An entity named Tulow Oil is also extremely interesting. The beneficiary of a company called Eagle Drill based in the British Virgin Islands via an intermediary in Guernsey, Tulow’s registered address is actually in the UK under its real name Tullow Oil. Its CEO Aidan Heavey is a prolific Tory donor, giving £64,000 to the party since 2010.
It’s no wonder then, that when faced with a huge tax bill in Uganda it didn’t want to pay, it simply got the then Foreign Secretary William Hague to intervene on its behalf. Saving it £175m, no less. This back-scratching works both ways, though – as Tullow Oil pays ICE Futures Europe to act as a middleman for selling its shares. Would it surprise you to know that Mr. Hague is a director of ICE? Probably not.
And just to round-off this “Who’s-Who” of Tories linked to tax havens, no story about offshore financial affairs would be complete without the owners of The Telegraph, the Barclay Brothers. Sir David and Sir Frederick were shareholders in Kentala Limited. Operating out of the British Virgin Islands, its financial intermediary was in Guernsey, and the siblings registered themselves out of an address in Harbin, China.
After their paper screamed the headline “Exclusive: David Cameron’s hypocrisy on Panama Papers”, you’d be forgiven for wondering if the Barclay Brothers know the meaning of the word “hypocrite”.
It should be noted that The Canary did the same search of the Panama Papers regarding Labour Party peers. We didn’t find any. Furthermore, we also searched the top 25 non-trade union donors to the party from last year, and could not find any evidence linking any of the names listed.
Furthermore, as the ICIJ alludes to, no-one is claiming that any of the names mentioned in the leaks have in any way broken the law. Unless the law relates to morals and ethics, that is.
While many may be searching the Panama Papers database in the hope of finding the names David Cameron, George Osborne or Lynton Crosby – it sadly doesn’t work quite like that. It is also important that the debate surrounding this doesn’t become weighed down by the actions of individuals – it is the system, ultimately, that needs drastically changing.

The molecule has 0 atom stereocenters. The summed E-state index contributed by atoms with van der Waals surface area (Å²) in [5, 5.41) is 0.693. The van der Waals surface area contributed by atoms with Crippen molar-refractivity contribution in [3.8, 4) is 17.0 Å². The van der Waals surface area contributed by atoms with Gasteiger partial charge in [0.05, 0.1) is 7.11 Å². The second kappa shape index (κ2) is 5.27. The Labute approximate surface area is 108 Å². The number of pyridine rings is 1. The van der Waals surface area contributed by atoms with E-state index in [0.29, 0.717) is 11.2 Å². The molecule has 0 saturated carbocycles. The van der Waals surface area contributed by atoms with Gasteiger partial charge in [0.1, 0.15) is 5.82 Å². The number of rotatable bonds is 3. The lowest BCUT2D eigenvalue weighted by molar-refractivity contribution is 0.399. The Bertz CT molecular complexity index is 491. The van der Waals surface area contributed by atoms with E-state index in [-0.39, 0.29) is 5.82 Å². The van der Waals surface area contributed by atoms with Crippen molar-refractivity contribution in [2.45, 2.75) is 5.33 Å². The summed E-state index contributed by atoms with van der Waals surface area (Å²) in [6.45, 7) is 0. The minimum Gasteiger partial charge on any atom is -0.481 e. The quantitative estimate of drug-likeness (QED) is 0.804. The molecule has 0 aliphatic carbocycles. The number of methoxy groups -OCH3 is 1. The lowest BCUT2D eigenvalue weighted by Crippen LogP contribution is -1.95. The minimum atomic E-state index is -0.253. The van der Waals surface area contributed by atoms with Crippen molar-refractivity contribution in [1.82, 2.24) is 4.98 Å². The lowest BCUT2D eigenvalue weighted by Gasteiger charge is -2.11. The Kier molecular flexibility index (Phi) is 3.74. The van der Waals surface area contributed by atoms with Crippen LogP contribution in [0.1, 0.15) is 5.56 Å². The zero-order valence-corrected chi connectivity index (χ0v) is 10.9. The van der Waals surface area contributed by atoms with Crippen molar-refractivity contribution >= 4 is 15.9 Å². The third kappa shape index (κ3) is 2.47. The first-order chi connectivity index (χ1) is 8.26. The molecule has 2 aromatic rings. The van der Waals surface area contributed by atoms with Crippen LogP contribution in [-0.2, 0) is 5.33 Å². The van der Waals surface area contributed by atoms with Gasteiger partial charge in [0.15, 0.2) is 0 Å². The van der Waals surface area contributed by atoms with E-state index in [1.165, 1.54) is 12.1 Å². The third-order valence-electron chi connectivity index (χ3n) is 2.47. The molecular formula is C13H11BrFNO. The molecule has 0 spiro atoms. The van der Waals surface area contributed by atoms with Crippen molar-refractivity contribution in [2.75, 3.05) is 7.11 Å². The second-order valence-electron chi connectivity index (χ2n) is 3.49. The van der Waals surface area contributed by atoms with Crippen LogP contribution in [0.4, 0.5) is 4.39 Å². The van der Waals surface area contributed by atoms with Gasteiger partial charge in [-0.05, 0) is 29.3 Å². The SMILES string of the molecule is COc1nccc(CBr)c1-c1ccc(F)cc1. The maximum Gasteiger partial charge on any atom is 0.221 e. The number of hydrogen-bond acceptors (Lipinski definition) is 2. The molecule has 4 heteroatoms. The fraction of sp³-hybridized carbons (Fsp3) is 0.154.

But what the leaks have begun to, and will continue to, reveal is just how deep the rot of offshore tax arrangements runs. When you have some of the most high-profile business people in the country actively using mechanisms which allow them to reduce their domestic tax bill – and when these individuals are then directly linked to the party of government via donations and “favours”, questions need to be asked.
It is estimated by the Tax Justice Network that $21 trillion is lost through offshore tax arrangements globally. But with the UK deemed the epicentre for this worldwide industry, it is a problem we need to tackle head-on.
David Cameron is chairing an anti-corruption summit in London on Thursday – the first of its kind. He said of the issues that the meeting will debate:
The battle against corruption will not be won overnight. It will take time, courage and determination to deliver the reforms that are necessary. But we cannot hope to solve the major global challenges we face without tackling the exploitation, fraud and dishonesty at their heart. For too long there has been a taboo about tackling this issue head-on. The summit will change that. Together we will push the fight against corruption to the top of the international agenda where it belongs.
Heartening words from our Prime Minister. He may wish to begin by looking a bit closer to home.
Watch this video from the ICIJ.
Search the database yourself.